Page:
Momo (MOMO) ADSs gained nearly 12% after the Chinese mobile social networking company posted Q4 adjusted EPS and revenue that topped Wall Street analysts' estimates. Non-GAAP net income per ADS was $0.53 in the quarter, compared with $0.44 in the same period a year earlier. Analysts in a Capital IQ survey expected adjusted EPS of $0.46. Total net revenue was $386.4 million, increasing 57% from $246.1 million a year earlier. Analysts had predicted revenue of $383.1 million. For Q1, the company sees total net revenue of between $387.0 million and $402.0 million, representing a year-over-year increase of 46% to 52%. Analysts are currently forecasting Q1 revenue of $370.5 million.

Winners and Losers


The Select Financial Sector SPDRs ( XLF ) was down 0.9%. Direxion Daily Financial Bull 3X shares (FAS) was down 2% and its bearish counterpart Direxion Daily Financial Bear 3X shares (FAZ) was up 2.2%.

Royal Bank of Scotland Group PLC (RBS) has agreed a $500 million settlement with New York State related to residential mortgage-backed securities in the run up to the financial crisis. Of this, $100 million is to be paid in cash to the State, with the rest as consumer relief to New York State homeowners and communities, Attorney General Eric Schneiderman said Tuesday. ADRs slipped 0.7% lower.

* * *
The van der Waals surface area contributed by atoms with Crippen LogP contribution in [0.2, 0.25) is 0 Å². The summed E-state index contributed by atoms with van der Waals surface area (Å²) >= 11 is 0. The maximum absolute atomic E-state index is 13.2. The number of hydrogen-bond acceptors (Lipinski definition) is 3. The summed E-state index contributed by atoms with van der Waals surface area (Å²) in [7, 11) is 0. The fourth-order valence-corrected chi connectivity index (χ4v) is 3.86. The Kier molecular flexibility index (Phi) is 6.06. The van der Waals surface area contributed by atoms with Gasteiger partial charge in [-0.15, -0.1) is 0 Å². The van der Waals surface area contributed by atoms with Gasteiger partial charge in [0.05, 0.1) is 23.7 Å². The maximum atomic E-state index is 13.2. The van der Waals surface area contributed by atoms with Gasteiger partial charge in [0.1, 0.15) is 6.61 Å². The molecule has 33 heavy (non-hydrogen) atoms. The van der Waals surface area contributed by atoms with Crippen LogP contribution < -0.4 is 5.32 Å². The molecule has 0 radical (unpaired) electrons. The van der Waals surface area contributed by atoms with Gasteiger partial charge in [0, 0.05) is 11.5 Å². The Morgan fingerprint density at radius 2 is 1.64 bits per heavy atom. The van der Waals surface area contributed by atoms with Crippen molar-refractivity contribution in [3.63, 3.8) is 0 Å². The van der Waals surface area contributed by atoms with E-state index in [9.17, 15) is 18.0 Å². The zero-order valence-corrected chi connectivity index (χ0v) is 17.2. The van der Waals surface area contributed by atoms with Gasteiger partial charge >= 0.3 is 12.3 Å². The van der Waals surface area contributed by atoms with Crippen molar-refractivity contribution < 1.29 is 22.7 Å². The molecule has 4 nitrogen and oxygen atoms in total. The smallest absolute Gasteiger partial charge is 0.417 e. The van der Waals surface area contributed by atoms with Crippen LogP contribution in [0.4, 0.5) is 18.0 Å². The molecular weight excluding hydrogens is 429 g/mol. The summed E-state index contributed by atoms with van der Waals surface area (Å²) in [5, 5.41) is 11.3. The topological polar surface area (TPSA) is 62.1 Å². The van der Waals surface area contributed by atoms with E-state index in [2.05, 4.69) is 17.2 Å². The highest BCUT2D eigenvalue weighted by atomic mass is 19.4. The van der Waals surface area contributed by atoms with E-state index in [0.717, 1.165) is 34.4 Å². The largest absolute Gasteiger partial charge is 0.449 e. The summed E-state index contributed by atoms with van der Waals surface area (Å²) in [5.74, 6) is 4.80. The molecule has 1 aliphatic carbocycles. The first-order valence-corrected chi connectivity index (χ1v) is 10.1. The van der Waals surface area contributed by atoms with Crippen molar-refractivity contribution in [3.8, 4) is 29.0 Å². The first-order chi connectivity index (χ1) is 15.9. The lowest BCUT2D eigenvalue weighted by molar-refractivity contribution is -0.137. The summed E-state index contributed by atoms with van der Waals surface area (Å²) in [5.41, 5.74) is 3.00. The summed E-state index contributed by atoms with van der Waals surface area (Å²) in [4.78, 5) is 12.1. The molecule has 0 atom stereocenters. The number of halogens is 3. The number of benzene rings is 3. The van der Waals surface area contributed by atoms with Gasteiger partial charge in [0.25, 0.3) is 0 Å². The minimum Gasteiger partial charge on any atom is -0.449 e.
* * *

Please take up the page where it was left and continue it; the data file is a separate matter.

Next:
Dow Jones US Energy Fund (IYE) was flat and Energy Select Sector SPDR (XLE) was down 0.7%.

Vertex Energy (VTNR) reported a loss of $0.04 per share in Q4, two cents better than the average of three analysts for a loss of $0.06 per share as compiled by Capital IQ.


Crude was down 0.3%. United States Oil Fund (USO) was down 0.2%. Natural gas was up 0.9% while United States Natural Gas Fund (UNG) was up 0.8%.

Gold was down 0.2%. SPDR Gold Trust (GLD) was down 0.2%. Silver was down 0.8%, while iShares Silver Trust (SLV) was down 0.7%.


Consumer Staples Select Sector SPDR (XLP) and other funds Vanguard Consumer Staples ETF (VDC) and iShares Dow Jones US Consumer Goods (IYK) were flat.

Consumer Discretionary Select Sector SPDR (XLY) and retail funds SPDR S&P Retail (XRT), PowerShares Dynamic Retail (PMR) and Market Vectors Retail ETF (RTH) were also quiet in pre-market trading .